From this gratitude emerges an ecological ethic. Christians are to try to live their faith as what Larry Rasmussen calls an “Earth faith.” For Rasmussen, this involves “a sense of place, a sense of community, rites and responsibilities appropriate to integral human-earth relations, an insistence that the spiritual and material are inextricable dimensions of the same reality, an awareness of the divine presence as a presence experienced in all the powers that bear upon us” (from “Sightings of Primal Visions: Community and Ecology,” in Character and Scripture: Moral Formation, Community, and Biblical Interpretation, edited by William P. Brown).
A wisdom ecclesiology calls church to repent of its indifference to earthly suffering and oppression, its selfish plundering of the earth’s resources, its refusal to accept the limits of its creaturehood. The earthly church witnesses to and participates in something much bigger than itself, a giftedness and hope that far exceed its own vision and understanding.
Yet a wisdom ecclesiology also resists the temptation to romanticize our earthly context. Biological life on earth is inescapably a place of suffering and death: present life is sustained and new life emerges only through the death of other creatures. Conradie notes that “evolution through natural selection has uncovered regions of terror and torture unknown to us before.” This raises profound theological questions about what it means to call creation good. Theologian John Haught asks: “How could a lovingly concerned God tolerate the struggle, pain, cruelty, brutality, and death which lie beneath the relatively stable and serene surface of nature’s present order?” There is a creaturely ontology of violence that the earthly church is ineluctably part of, and this means that there is a persistently tragic dimension to church’s creaturely life.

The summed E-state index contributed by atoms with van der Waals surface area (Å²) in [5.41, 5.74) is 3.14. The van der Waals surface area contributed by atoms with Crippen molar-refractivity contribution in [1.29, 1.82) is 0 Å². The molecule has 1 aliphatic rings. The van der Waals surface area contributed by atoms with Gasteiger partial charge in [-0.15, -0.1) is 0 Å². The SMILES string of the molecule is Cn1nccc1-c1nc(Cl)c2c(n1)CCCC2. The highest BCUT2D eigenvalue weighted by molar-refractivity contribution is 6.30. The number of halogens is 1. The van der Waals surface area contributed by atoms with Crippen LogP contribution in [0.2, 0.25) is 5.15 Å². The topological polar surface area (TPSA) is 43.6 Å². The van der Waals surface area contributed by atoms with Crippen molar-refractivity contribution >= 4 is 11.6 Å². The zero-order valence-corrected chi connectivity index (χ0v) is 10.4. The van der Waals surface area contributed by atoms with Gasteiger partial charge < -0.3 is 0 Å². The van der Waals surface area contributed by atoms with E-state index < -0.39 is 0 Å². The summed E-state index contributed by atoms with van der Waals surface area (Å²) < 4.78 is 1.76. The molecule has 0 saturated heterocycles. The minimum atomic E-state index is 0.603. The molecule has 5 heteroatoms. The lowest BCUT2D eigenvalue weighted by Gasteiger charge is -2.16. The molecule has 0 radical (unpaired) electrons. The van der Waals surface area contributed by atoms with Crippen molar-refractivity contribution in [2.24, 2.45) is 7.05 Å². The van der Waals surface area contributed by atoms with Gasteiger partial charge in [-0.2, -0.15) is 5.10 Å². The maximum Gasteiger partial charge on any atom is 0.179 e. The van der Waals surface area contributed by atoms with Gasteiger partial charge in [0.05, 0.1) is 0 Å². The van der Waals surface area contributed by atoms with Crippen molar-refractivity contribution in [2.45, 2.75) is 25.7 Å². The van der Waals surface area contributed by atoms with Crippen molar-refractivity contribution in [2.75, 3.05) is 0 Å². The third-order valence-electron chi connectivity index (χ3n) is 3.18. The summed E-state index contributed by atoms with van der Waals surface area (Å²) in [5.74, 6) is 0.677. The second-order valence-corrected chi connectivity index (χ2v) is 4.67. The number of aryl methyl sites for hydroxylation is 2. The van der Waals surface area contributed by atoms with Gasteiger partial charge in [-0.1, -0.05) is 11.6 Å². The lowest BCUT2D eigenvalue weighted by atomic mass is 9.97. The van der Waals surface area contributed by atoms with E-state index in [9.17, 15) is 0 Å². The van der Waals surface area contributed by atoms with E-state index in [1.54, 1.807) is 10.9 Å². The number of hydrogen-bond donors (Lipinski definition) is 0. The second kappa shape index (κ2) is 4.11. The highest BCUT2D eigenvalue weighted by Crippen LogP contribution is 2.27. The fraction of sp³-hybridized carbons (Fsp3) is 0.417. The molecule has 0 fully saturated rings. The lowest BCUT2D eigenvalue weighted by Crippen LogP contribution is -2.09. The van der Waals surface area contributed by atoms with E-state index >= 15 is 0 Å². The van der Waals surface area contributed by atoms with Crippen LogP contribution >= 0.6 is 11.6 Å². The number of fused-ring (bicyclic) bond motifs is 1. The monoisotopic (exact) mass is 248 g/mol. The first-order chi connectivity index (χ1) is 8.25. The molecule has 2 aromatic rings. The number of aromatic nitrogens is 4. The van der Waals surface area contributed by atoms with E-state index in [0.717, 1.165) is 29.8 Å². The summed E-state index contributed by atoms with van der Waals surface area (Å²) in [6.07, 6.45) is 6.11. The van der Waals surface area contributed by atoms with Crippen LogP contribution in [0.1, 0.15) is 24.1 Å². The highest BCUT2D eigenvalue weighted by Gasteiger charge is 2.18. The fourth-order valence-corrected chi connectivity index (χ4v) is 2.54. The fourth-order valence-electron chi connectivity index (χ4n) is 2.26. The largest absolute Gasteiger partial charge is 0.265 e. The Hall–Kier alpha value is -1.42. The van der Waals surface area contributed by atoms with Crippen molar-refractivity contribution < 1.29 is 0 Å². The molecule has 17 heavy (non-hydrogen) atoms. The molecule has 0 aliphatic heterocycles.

Church in ordinary time both embraces bodily life and its connectedness to all living things and at the same time grieves and laments the “terror and torture” endemic to earthly existence. Earthly life for Christians is marked by the biblical tension between being aliens (1 Pet. 2:11) and residents (Jer. 29:4–7) in the world God has made. As Dietrich Bonhoeffer makes clear, this is not a tension between being otherworldly and this-worldly. Both alien and resident are communal modes of “belonging wholly to the world” (Letters and Papers from Prison). Like the figure of Woman Wisdom in Proverbs, church appears in the thick of human life, in the daily routines and struggles of ordinary people. “The church stands,” Bonhoeffer insists, “not at the point where human powers fail, at the boundaries, but in the center of the village.”
As resident, church claims its God-given freedom to live and act as God’s creature, making common cause with God’s other creatures. Sometimes the imperatives of the gospel require church to join hands with others. But Christian life is not only about gospel imperatives. The ordinary rhythms of eating and resting, working and playing, are not to be scorned, nor held up to continual suspicion—as if communities of Christian faith always had more urgent and noble duties to perform.